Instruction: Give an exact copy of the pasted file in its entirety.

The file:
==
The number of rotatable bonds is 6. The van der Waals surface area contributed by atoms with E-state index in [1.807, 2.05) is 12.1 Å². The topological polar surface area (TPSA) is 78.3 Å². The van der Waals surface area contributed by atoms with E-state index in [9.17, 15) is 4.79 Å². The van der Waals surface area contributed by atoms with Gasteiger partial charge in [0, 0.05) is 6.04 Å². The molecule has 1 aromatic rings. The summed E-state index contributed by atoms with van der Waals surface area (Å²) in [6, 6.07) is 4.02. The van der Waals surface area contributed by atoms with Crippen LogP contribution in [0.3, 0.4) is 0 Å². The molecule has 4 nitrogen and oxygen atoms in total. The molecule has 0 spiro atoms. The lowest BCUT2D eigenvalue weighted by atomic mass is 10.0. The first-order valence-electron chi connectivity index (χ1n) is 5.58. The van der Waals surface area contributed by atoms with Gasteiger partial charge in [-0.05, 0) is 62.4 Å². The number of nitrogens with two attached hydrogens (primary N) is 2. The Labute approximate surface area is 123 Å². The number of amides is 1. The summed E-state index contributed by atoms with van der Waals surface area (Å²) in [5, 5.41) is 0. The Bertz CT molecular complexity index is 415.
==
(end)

The number of rotatable bonds is 6. The van der Waals surface area contributed by atoms with E-state index in [1.807, 2.05) is 12.1 Å². The topological polar surface area (TPSA) is 78.3 Å². The van der Waals surface area contributed by atoms with E-state index in [9.17, 15) is 4.79 Å². The van der Waals surface area contributed by atoms with Gasteiger partial charge in [0, 0.05) is 6.04 Å². The molecule has 1 aromatic rings. The summed E-state index contributed by atoms with van der Waals surface area (Å²) in [6, 6.07) is 4.02. The van der Waals surface area contributed by atoms with Crippen LogP contribution in [0.3, 0.4) is 0 Å². The molecule has 4 nitrogen and oxygen atoms in total. The molecule has 0 spiro atoms. The lowest BCUT2D eigenvalue weighted by atomic mass is 10.0. The first-order valence-electron chi connectivity index (χ1n) is 5.58. The van der Waals surface area contributed by atoms with Gasteiger partial charge in [-0.05, 0) is 62.4 Å². The number of nitrogens with two attached hydrogens (primary N) is 2. The Labute approximate surface area is 123 Å². The number of amides is 1. The summed E-state index contributed by atoms with van der Waals surface area (Å²) in [5, 5.41) is 0. The Bertz CT molecular complexity index is 415.